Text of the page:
Bank regulators are grappling with capital rules for a new breed of derivative designed to hedge loan concentration risk, a top official in the Comptroller's Office said Thursday.

Douglas E. Harris, senior deputy comptroller for capital markets, said that so-called total rate of return swaps present a problem for regulators because they pose both credit and market risks.

"Our risk-based capital rules currently prescribe quite different treatment for credit risk and market risk," Mr. Harris said in an interview previewing a speech delivered Thursday to a Futures Industry Association conference in Baltimore.

"We're asking; 'Where do these products fall? Are they really credit or market risk products?'" he added.

Total rate of return swaps allow a bank to push off credit risk to a second institution more willing take on that risk. If the market value of the loans drops below its original value, the second bank pays the difference to the first bank. If the market value of the loans increase above par, then the first bank pays the amount of the increase to the second.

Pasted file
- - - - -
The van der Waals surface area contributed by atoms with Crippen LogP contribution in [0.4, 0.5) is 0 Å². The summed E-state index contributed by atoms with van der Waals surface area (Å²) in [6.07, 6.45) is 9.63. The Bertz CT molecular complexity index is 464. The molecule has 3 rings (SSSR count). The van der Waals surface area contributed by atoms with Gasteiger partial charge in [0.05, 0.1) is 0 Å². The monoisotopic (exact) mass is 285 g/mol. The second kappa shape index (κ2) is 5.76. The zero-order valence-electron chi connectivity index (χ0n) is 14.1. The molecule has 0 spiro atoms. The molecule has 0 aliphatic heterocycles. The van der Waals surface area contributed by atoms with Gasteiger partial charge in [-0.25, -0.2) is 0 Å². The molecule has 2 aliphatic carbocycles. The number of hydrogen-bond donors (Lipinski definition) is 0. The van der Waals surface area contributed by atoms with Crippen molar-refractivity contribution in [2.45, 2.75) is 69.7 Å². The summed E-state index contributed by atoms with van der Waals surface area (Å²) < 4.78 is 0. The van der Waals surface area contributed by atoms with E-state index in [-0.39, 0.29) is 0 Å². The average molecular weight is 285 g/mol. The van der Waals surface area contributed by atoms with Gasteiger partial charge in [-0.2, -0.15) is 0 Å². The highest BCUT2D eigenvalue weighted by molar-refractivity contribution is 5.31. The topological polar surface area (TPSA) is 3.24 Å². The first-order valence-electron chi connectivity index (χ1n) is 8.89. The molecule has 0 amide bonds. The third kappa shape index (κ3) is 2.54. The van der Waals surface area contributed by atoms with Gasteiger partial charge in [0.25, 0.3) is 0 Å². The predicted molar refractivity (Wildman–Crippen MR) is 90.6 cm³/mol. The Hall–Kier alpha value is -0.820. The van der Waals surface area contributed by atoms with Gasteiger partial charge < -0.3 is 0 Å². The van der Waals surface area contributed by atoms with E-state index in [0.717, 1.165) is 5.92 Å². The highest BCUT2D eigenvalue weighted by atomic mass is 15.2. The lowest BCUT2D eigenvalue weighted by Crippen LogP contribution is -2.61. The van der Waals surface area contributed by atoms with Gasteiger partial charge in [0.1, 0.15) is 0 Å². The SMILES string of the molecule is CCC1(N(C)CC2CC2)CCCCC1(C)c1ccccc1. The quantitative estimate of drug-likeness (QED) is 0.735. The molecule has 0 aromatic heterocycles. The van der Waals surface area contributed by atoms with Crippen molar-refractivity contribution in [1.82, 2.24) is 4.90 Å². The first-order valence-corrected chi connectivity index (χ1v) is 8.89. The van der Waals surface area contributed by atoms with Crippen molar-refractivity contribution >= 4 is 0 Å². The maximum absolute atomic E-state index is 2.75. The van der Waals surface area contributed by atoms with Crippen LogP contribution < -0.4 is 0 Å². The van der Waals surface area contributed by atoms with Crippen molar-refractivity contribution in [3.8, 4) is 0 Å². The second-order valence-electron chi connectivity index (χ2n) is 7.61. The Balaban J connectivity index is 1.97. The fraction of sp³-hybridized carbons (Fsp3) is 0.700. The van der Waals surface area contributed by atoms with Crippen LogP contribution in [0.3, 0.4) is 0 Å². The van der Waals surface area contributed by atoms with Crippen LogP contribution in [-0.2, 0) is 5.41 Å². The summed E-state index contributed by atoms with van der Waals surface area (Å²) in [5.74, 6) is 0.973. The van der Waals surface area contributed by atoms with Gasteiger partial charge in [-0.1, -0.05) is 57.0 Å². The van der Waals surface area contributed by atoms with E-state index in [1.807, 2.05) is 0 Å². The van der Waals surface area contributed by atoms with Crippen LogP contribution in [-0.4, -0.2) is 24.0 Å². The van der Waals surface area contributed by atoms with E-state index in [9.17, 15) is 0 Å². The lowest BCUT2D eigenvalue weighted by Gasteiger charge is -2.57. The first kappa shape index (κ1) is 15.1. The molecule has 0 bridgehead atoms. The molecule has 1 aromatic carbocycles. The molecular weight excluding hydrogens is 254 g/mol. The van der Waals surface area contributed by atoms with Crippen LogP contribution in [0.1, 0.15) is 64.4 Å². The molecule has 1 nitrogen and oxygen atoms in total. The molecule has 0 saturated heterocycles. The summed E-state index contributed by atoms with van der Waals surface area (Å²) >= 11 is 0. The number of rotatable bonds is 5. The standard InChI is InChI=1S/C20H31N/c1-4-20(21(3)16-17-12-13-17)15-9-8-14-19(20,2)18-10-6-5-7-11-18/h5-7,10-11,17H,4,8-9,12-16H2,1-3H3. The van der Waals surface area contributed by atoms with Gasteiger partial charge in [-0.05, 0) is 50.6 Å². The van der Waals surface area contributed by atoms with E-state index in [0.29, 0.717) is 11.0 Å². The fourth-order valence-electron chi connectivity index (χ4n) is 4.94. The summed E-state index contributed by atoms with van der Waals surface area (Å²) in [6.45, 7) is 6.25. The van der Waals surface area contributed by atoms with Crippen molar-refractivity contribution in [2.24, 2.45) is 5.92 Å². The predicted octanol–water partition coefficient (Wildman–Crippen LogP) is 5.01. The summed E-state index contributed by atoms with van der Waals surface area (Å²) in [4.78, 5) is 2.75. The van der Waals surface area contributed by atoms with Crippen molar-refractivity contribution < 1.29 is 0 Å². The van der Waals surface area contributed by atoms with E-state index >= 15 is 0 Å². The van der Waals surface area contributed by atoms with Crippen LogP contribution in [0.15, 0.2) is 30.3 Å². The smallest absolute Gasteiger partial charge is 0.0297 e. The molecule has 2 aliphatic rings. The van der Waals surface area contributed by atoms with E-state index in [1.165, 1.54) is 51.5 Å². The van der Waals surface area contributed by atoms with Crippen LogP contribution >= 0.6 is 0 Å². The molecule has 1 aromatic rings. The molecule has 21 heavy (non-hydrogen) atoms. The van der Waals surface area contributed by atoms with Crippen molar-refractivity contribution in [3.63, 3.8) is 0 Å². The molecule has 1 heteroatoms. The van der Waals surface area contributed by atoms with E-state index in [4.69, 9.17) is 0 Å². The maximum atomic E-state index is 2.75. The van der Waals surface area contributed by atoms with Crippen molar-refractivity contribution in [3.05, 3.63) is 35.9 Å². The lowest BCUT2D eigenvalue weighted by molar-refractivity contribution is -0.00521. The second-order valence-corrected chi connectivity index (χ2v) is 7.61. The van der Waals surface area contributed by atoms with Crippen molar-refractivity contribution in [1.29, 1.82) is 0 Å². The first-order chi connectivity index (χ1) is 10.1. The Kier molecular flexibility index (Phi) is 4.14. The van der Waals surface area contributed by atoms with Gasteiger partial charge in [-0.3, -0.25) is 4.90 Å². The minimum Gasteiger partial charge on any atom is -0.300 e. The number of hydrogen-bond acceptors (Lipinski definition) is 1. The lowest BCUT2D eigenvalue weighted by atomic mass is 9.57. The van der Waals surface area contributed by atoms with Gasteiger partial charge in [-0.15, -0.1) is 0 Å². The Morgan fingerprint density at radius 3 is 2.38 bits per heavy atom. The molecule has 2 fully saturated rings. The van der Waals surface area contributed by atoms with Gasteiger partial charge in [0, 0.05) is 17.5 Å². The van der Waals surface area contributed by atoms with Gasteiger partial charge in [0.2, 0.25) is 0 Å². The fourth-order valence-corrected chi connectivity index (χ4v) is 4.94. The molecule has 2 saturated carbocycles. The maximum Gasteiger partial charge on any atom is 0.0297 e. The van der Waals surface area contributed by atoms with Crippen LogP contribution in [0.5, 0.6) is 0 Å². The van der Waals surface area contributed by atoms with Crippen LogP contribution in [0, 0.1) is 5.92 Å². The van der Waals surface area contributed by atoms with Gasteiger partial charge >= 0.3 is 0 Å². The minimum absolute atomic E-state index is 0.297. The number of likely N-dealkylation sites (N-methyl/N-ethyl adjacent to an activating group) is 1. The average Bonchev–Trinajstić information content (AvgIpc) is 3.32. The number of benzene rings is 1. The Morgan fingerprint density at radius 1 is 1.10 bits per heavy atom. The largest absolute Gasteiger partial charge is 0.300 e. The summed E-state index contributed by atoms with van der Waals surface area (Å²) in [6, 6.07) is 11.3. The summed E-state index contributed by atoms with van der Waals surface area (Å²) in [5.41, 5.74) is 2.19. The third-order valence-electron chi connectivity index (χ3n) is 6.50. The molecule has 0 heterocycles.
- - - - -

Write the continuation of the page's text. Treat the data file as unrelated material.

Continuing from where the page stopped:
The market risk involved with these complex agreements stems from fluctuations in market values, but the underlying loans also can pose credit risks.

"That raises some very interesting and complex supervisory questions," Mr. Harris said.

Staff members of the three federal banking agencies met recently to discuss how to hammer out capital requirements for these instruments, Mr. Harris said. Although the OCC has been ruling on banks' use of these credit derivatives on a case-by-case basis, the agencies are not prepared to propose a rule soon, he said.

"This market is still in its infancy, so we're on a steep learning curve," he said. "We are trying to adequately understand how these instruments work before developing any hard and fast rules."

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